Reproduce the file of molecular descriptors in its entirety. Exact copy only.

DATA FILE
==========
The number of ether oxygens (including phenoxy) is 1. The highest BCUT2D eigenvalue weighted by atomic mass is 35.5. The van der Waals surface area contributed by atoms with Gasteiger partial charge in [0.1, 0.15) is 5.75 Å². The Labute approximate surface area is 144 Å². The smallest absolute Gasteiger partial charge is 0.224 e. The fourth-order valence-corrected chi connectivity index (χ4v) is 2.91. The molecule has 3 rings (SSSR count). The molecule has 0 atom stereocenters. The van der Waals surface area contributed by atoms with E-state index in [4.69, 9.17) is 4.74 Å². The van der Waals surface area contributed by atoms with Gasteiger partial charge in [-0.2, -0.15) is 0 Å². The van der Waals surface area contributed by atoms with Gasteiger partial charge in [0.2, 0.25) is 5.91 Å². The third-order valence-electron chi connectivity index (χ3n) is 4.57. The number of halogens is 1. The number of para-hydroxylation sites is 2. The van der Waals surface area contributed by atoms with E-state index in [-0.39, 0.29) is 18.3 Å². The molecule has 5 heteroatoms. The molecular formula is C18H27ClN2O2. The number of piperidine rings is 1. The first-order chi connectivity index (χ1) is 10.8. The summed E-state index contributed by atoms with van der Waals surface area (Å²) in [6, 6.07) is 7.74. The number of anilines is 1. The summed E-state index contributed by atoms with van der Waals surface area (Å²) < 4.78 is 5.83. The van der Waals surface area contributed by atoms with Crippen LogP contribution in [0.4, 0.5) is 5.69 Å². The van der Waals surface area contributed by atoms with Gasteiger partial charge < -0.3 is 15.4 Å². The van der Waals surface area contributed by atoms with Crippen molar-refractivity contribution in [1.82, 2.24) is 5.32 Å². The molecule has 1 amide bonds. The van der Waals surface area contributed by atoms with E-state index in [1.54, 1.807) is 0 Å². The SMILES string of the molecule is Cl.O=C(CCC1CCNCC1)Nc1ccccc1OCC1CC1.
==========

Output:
The number of ether oxygens (including phenoxy) is 1. The highest BCUT2D eigenvalue weighted by atomic mass is 35.5. The van der Waals surface area contributed by atoms with Gasteiger partial charge in [0.1, 0.15) is 5.75 Å². The Labute approximate surface area is 144 Å². The smallest absolute Gasteiger partial charge is 0.224 e. The fourth-order valence-corrected chi connectivity index (χ4v) is 2.91. The molecule has 3 rings (SSSR count). The molecule has 0 atom stereocenters. The van der Waals surface area contributed by atoms with E-state index in [4.69, 9.17) is 4.74 Å². The van der Waals surface area contributed by atoms with Gasteiger partial charge in [-0.2, -0.15) is 0 Å². The van der Waals surface area contributed by atoms with Gasteiger partial charge in [0.2, 0.25) is 5.91 Å². The third-order valence-electron chi connectivity index (χ3n) is 4.57. The number of halogens is 1. The number of para-hydroxylation sites is 2. The van der Waals surface area contributed by atoms with E-state index in [-0.39, 0.29) is 18.3 Å². The molecule has 5 heteroatoms. The molecular formula is C18H27ClN2O2. The number of piperidine rings is 1. The first-order chi connectivity index (χ1) is 10.8. The summed E-state index contributed by atoms with van der Waals surface area (Å²) in [6, 6.07) is 7.74. The number of anilines is 1. The summed E-state index contributed by atoms with van der Waals surface area (Å²) < 4.78 is 5.83. The van der Waals surface area contributed by atoms with Crippen LogP contribution in [0.4, 0.5) is 5.69 Å². The van der Waals surface area contributed by atoms with Gasteiger partial charge < -0.3 is 15.4 Å². The van der Waals surface area contributed by atoms with Crippen molar-refractivity contribution in [1.82, 2.24) is 5.32 Å². The molecule has 1 amide bonds. The van der Waals surface area contributed by atoms with E-state index in [1.54, 1.807) is 0 Å². The SMILES string of the molecule is Cl.O=C(CCC1CCNCC1)Nc1ccccc1OCC1CC1.